“The Office Stands By Any Efforts” DA Bragg and Congressman Jordan Clash Over YouTube Gun Content Policy

 “The Office Stands By Any Efforts” DA Bragg and Congressman Jordan Clash Over YouTube Gun Content Policy

(Photo illustration by Salon/Getty Images)

Manhattan District Attorney Alvin Bragg, fresh off a successful prosecution of former President Donald Trump on 34 felony counts of falsifying business records, finds himself at the center of another controversy. This time, it involves his role in persuading YouTube to remove instructional videos on making illegal gun modifications—a move that has irked House Judiciary Chairman Jim Jordan (R-OH).

According to a report by The Daily Beast, Chairman Jordan recently escalated the issue by sending a formal letter to Alphabet, YouTube’s parent company. This letter demands clarity on the platform’s decision to block videos instructing viewers on how to create “ghost guns”—homemade firearms without serial numbers, making them difficult to trace.

The letter explicitly questions Bragg’s involvement, referencing the prosecutor’s public pressure on YouTube back in April to address the proliferation of such content. In response to the ensuing controversy, Bragg’s office issued a statement asserting their position: “The office stands by any efforts made to encourage companies to act responsibly and prevent children from accessing tutorials to manufacture dangerous guns that can be used in violent crimes.”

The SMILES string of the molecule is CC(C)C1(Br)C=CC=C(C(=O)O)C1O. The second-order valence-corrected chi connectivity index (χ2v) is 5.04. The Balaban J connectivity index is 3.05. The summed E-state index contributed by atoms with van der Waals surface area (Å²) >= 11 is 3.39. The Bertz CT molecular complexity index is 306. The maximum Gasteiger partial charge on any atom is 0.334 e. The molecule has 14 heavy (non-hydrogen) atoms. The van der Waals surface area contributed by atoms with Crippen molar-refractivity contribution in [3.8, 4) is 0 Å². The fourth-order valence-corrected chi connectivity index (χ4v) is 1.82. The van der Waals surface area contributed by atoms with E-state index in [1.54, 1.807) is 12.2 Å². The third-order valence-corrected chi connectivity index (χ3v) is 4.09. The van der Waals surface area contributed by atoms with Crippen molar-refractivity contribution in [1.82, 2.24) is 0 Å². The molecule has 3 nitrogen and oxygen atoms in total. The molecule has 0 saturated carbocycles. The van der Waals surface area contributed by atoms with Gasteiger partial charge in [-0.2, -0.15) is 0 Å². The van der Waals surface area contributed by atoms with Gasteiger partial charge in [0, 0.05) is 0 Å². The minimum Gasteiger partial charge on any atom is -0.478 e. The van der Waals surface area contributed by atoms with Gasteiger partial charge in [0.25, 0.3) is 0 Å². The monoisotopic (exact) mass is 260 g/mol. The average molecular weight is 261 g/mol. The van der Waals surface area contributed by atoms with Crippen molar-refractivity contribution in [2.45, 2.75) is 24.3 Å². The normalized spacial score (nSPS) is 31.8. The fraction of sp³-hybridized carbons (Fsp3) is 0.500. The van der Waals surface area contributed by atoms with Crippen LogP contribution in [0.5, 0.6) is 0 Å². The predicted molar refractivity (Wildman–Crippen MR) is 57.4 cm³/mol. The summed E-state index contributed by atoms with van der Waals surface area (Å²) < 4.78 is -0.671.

This declaration underscores Bragg’s endorsement of the video removals, framing them as a public safety imperative. This isn’t the first instance of YouTube being pressured to manage gun-related content. In 2021, the advocacy group Everytown for Gun Safety urged YouTube to remove videos that provide detailed instructions on building unserialized firearms.

The group highlighted the risks not only to public safety but also to users of the platform, including experienced firearms enthusiasts. Concerns were particularly noted about the dangers of 3D-printed guns made from materials that may fail under the stress of firing. The broader national context includes recent judicial and legislative actions. The Supreme Court recently overturned a Trump-era regulation that banned the sale of bump stocks, which modify semiautomatic weapons to fire like machine guns.

The Court argued that Congress hadn’t granted the Bureau of Alcohol, Tobacco, and Firearms the authority for such regulation, sparking new legislative efforts to formally ban bump stocks—a move facing opposition from Republican lawmakers. As this debate unfolds, the tension between public safety concerns and the rights of gun owners continues to be a polarizing issue, with figures like Bragg and Jordan emblematic of the broader national divide on gun control and regulation.

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